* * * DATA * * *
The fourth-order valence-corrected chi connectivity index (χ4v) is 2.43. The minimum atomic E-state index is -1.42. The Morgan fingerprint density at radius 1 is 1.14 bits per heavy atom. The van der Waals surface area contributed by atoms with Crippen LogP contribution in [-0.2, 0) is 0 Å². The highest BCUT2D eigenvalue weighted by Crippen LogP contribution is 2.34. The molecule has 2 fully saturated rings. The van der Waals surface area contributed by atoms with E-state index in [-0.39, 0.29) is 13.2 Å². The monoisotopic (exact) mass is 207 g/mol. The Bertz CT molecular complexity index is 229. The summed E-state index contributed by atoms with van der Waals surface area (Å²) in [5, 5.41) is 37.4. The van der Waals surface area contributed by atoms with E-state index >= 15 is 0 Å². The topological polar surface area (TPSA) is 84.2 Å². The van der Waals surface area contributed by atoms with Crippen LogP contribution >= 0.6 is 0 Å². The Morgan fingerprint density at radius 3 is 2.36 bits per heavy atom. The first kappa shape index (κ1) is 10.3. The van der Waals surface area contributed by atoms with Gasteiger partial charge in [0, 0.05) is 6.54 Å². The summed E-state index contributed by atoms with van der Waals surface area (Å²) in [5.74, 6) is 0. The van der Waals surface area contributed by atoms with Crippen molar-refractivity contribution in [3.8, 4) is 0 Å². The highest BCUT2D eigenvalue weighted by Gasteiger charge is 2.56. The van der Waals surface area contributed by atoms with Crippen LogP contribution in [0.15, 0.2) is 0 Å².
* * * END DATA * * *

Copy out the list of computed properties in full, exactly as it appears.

The fourth-order valence-corrected chi connectivity index (χ4v) is 2.43. The minimum atomic E-state index is -1.42. The Morgan fingerprint density at radius 1 is 1.14 bits per heavy atom. The van der Waals surface area contributed by atoms with Crippen LogP contribution in [-0.2, 0) is 0 Å². The highest BCUT2D eigenvalue weighted by Crippen LogP contribution is 2.34. The molecule has 2 fully saturated rings. The van der Waals surface area contributed by atoms with E-state index in [-0.39, 0.29) is 13.2 Å². The monoisotopic (exact) mass is 207 g/mol. The Bertz CT molecular complexity index is 229. The summed E-state index contributed by atoms with van der Waals surface area (Å²) in [5, 5.41) is 37.4. The van der Waals surface area contributed by atoms with E-state index >= 15 is 0 Å². The topological polar surface area (TPSA) is 84.2 Å². The van der Waals surface area contributed by atoms with Crippen LogP contribution >= 0.6 is 0 Å². The Morgan fingerprint density at radius 3 is 2.36 bits per heavy atom. The first kappa shape index (κ1) is 10.3. The van der Waals surface area contributed by atoms with Gasteiger partial charge in [0, 0.05) is 6.54 Å². The summed E-state index contributed by atoms with van der Waals surface area (Å²) in [5.74, 6) is 0. The van der Waals surface area contributed by atoms with Crippen molar-refractivity contribution in [3.8, 4) is 0 Å². The highest BCUT2D eigenvalue weighted by Gasteiger charge is 2.56. The van der Waals surface area contributed by atoms with Crippen LogP contribution in [0.15, 0.2) is 0 Å².